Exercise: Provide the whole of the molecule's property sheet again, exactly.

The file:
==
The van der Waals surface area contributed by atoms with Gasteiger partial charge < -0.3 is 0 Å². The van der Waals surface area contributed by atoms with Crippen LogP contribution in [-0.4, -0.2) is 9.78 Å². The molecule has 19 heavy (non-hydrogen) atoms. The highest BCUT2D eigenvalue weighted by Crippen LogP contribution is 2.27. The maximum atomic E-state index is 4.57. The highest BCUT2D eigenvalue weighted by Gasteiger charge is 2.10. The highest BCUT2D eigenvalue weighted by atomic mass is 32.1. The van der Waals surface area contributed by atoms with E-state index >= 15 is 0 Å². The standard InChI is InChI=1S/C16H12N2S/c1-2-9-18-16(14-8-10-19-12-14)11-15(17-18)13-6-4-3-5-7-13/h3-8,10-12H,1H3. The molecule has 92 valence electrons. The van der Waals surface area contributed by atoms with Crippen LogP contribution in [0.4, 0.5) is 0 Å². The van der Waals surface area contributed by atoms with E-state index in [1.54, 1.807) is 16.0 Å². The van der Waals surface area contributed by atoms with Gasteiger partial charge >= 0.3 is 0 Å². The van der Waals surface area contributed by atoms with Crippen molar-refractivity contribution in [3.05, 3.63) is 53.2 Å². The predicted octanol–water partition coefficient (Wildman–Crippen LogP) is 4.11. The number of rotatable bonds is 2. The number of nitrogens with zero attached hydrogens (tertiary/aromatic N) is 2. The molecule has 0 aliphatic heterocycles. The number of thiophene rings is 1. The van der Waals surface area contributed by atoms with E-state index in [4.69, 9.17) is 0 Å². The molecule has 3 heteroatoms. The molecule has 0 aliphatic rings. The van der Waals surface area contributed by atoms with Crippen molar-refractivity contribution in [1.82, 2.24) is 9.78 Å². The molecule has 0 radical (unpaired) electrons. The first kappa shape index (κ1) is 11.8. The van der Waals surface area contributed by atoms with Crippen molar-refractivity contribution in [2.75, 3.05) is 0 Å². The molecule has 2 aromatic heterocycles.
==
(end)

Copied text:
The van der Waals surface area contributed by atoms with Gasteiger partial charge < -0.3 is 0 Å². The van der Waals surface area contributed by atoms with Crippen LogP contribution in [-0.4, -0.2) is 9.78 Å². The molecule has 19 heavy (non-hydrogen) atoms. The highest BCUT2D eigenvalue weighted by Crippen LogP contribution is 2.27. The maximum atomic E-state index is 4.57. The highest BCUT2D eigenvalue weighted by Gasteiger charge is 2.10. The highest BCUT2D eigenvalue weighted by atomic mass is 32.1. The van der Waals surface area contributed by atoms with E-state index >= 15 is 0 Å². The standard InChI is InChI=1S/C16H12N2S/c1-2-9-18-16(14-8-10-19-12-14)11-15(17-18)13-6-4-3-5-7-13/h3-8,10-12H,1H3. The molecule has 92 valence electrons. The van der Waals surface area contributed by atoms with Crippen LogP contribution in [0.4, 0.5) is 0 Å². The van der Waals surface area contributed by atoms with E-state index in [1.54, 1.807) is 16.0 Å². The van der Waals surface area contributed by atoms with Gasteiger partial charge >= 0.3 is 0 Å². The van der Waals surface area contributed by atoms with Crippen molar-refractivity contribution in [3.05, 3.63) is 53.2 Å². The predicted octanol–water partition coefficient (Wildman–Crippen LogP) is 4.11. The number of rotatable bonds is 2. The number of nitrogens with zero attached hydrogens (tertiary/aromatic N) is 2. The molecule has 0 aliphatic heterocycles. The number of thiophene rings is 1. The van der Waals surface area contributed by atoms with E-state index in [4.69, 9.17) is 0 Å². The molecule has 3 heteroatoms. The molecule has 0 aliphatic rings. The van der Waals surface area contributed by atoms with Crippen molar-refractivity contribution in [1.82, 2.24) is 9.78 Å². The molecule has 0 radical (unpaired) electrons. The first kappa shape index (κ1) is 11.8. The van der Waals surface area contributed by atoms with Crippen molar-refractivity contribution in [2.75, 3.05) is 0 Å². The molecule has 2 aromatic heterocycles.